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Keeping 'At-Risk' Kids on Track


FULLERTON — Some kids in this special eighth-grade class at Parks Junior High School come from broken homes or from neighborhoods where gang violence is a fact of life. Others are children of affluence who just haven't learned the meaning of responsibility. But they all have one thing in common: They are not doing well in school.

"Their problems range from immaturity and falling asleep in class to too much socializing," says teacher Jean Lahey. "They run the gamut."

Educators define these youngsters as "at-risk"--at risk for dropping out of school, for getting into trouble, for going through life never living up to their potential. Such children have the ability to succeed, but because of other factors--lack of self-confidence, financial conditions, isolation, family problems--they have not been.

"Every kid in here has the ability to do a lot better," Lahey says.

Helping them to do just that is the goal of this new class, created by Lahey and her teaching partner, Irene Strauss.

The class is called Advanced 8th, and it is designed to identify and change the paths of at-risk students at Parks. The daily class, taught by Lahey and Strauss, began this fall, and the two teachers say they can already see changes in the 20 youngsters accepted into the program.

"They used to feel like outsiders, but this class makes them feel like they belong," Strauss says. "They not only are beginning to care about themselves, but about the community and each other."


Caring about themselves is the first step toward success, Strauss says. "They have to care enough about themselves to see education as important."

Ultimately, the goal of the program, according to Lahey, is to help the children see that education is the key to success. To help them understand that, the two women recently put together a Vocation Day that included trips to 12 Fullerton businesses.

"We said, 'Please talk to them about the importance of staying in school and being a responsible person,' " Strauss says. "The business community was wonderful. The kids came back so excited."

During the visits, workers at various businesses served as mentors, meeting with the children, letting them sit in on conferences and taking them out to lunch. Throughout the day, each mentor talked about the importance of education.

"It was a beautiful example of the cooperation between the schools and business," Lahey says.

Vocation Day is just one of several field trips offered to Advanced 8th students. Others include visits to a museum, a community college, the Orange County Performing Arts Center and the county courthouse.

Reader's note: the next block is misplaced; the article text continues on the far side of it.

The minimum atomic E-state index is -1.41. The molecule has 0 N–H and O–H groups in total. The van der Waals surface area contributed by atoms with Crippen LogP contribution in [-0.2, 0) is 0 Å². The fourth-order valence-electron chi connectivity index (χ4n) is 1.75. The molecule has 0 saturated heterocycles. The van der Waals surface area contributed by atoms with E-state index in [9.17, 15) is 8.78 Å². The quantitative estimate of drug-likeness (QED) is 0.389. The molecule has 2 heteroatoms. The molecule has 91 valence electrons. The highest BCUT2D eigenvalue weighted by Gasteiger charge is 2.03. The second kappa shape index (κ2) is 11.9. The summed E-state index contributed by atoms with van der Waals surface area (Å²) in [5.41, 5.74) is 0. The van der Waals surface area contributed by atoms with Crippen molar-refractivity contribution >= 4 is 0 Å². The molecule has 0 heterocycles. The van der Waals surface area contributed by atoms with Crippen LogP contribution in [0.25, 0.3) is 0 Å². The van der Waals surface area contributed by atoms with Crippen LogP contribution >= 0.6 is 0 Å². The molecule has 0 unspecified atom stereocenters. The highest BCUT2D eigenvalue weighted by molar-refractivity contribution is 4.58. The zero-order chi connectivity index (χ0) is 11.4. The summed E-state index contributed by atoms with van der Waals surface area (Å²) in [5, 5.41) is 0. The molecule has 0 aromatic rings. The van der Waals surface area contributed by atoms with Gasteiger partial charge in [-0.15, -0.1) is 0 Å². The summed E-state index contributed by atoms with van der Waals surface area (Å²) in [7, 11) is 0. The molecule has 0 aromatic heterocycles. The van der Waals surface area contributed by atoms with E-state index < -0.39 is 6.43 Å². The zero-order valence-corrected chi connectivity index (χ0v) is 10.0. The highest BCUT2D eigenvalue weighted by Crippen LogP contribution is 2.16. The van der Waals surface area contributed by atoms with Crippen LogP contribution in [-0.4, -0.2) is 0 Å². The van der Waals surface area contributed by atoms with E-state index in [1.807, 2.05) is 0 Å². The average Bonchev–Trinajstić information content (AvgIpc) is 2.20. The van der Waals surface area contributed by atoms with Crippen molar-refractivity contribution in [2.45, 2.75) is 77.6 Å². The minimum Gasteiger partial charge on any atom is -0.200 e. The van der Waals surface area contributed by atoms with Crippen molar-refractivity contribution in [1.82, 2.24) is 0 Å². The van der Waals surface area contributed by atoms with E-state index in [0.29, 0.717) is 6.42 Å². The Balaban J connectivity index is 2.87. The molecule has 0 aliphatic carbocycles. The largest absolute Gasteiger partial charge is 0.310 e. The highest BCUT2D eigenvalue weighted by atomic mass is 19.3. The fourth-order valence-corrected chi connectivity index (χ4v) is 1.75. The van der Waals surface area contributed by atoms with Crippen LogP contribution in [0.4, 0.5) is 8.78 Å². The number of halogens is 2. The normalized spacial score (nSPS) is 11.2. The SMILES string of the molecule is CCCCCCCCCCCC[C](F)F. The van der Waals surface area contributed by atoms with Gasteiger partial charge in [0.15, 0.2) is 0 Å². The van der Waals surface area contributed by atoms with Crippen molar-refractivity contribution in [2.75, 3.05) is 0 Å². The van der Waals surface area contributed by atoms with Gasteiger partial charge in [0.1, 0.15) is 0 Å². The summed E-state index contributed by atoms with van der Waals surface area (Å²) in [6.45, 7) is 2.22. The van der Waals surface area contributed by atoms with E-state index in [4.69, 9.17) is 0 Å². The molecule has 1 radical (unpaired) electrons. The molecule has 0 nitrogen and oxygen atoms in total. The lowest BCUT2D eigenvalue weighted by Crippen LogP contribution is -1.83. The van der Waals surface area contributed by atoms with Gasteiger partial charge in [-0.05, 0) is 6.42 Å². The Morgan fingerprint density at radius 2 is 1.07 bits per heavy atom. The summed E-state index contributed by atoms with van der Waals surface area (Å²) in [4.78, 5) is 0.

"We took them to the courts to see bail being set to let them see what could happen," Lahey says. "It put a cast of reality to it."

In addition to taking field trips, the teens also listen to guest speakers, among them representatives from the California Youth Authority, who brought along gang members whose message was "Stay in school." Such messages are important ones for these kids to hear, Lahey says. "This is definitely a crossroads for them in growing up."

Parks Principal Larry Beaver agrees. "Kids this age are sometimes unfortunately very naive, and they get themselves in situations and don't understand how things work," he says. "We are trying to get them to think and open themselves up to what they do in school, and how it is related to situations they find themselves in in the not-too-distant future."


Beaver says the class is designed to help the students see that their work habits today can affect their performance in the job market tomorrow. "The intent is to give them a lot of information about something that is pretty nebulous to them now and show them their future and its connection to their education."

One person who presented a graphic demonstration of that idea was Roger Martinsen, director of human resources at Johnson Controls, a Fullerton company that has provided a $3,000 grant to help pay for the Advanced 8th class.

During a recent visit to the class, Martinsen brought job applications and helped the students fill them out. Afterward, he wadded up an application and had a student stand at the farthest corner of the room and try to toss the wadded-up form into a wastebasket. He told them that for a person without a high school diploma, that was how difficult it would be for him or her to get a job.

He then had students try to "shoot a basket" from spots closer to the container, demonstrating how much easier it is for high school and college graduates to succeed.


Martinsen says he dreamed up the wastebasket demonstration in the shower that morning and was pleased to see how well it went over with the kids.

"It really held their interest, and bringing in real employment applications from the world of business--there was something magic about that," he said.

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